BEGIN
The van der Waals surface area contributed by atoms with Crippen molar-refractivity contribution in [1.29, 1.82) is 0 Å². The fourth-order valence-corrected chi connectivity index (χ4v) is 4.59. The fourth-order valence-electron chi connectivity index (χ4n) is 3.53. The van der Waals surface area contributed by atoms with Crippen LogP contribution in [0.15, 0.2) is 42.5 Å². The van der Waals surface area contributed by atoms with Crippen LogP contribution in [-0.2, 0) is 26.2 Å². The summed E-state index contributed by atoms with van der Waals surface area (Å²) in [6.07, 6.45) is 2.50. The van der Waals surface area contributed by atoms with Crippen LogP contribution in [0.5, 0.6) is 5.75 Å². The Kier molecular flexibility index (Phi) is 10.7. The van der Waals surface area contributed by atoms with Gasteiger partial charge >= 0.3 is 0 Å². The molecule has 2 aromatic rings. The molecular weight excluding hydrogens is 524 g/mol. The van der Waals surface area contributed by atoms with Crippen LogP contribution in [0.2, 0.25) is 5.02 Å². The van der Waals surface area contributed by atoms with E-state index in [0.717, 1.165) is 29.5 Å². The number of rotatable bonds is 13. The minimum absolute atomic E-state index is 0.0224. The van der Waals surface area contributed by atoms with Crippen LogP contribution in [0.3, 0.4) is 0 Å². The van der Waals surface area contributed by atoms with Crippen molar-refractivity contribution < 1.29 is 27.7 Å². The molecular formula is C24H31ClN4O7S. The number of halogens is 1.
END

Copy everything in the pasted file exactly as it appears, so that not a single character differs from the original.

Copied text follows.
The van der Waals surface area contributed by atoms with Crippen molar-refractivity contribution in [1.29, 1.82) is 0 Å². The fourth-order valence-corrected chi connectivity index (χ4v) is 4.59. The fourth-order valence-electron chi connectivity index (χ4n) is 3.53. The van der Waals surface area contributed by atoms with Crippen LogP contribution in [0.15, 0.2) is 42.5 Å². The van der Waals surface area contributed by atoms with Crippen LogP contribution in [-0.2, 0) is 26.2 Å². The summed E-state index contributed by atoms with van der Waals surface area (Å²) in [6.07, 6.45) is 2.50. The van der Waals surface area contributed by atoms with Crippen LogP contribution in [0.5, 0.6) is 5.75 Å². The Kier molecular flexibility index (Phi) is 10.7. The van der Waals surface area contributed by atoms with Gasteiger partial charge >= 0.3 is 0 Å². The molecule has 2 aromatic rings. The molecular weight excluding hydrogens is 524 g/mol. The van der Waals surface area contributed by atoms with Crippen LogP contribution in [0.2, 0.25) is 5.02 Å². The van der Waals surface area contributed by atoms with E-state index in [0.717, 1.165) is 29.5 Å². The number of rotatable bonds is 13. The minimum absolute atomic E-state index is 0.0224. The van der Waals surface area contributed by atoms with Crippen LogP contribution in [0.3, 0.4) is 0 Å². The van der Waals surface area contributed by atoms with Crippen molar-refractivity contribution < 1.29 is 27.7 Å². The molecular formula is C24H31ClN4O7S. The number of halogens is 1.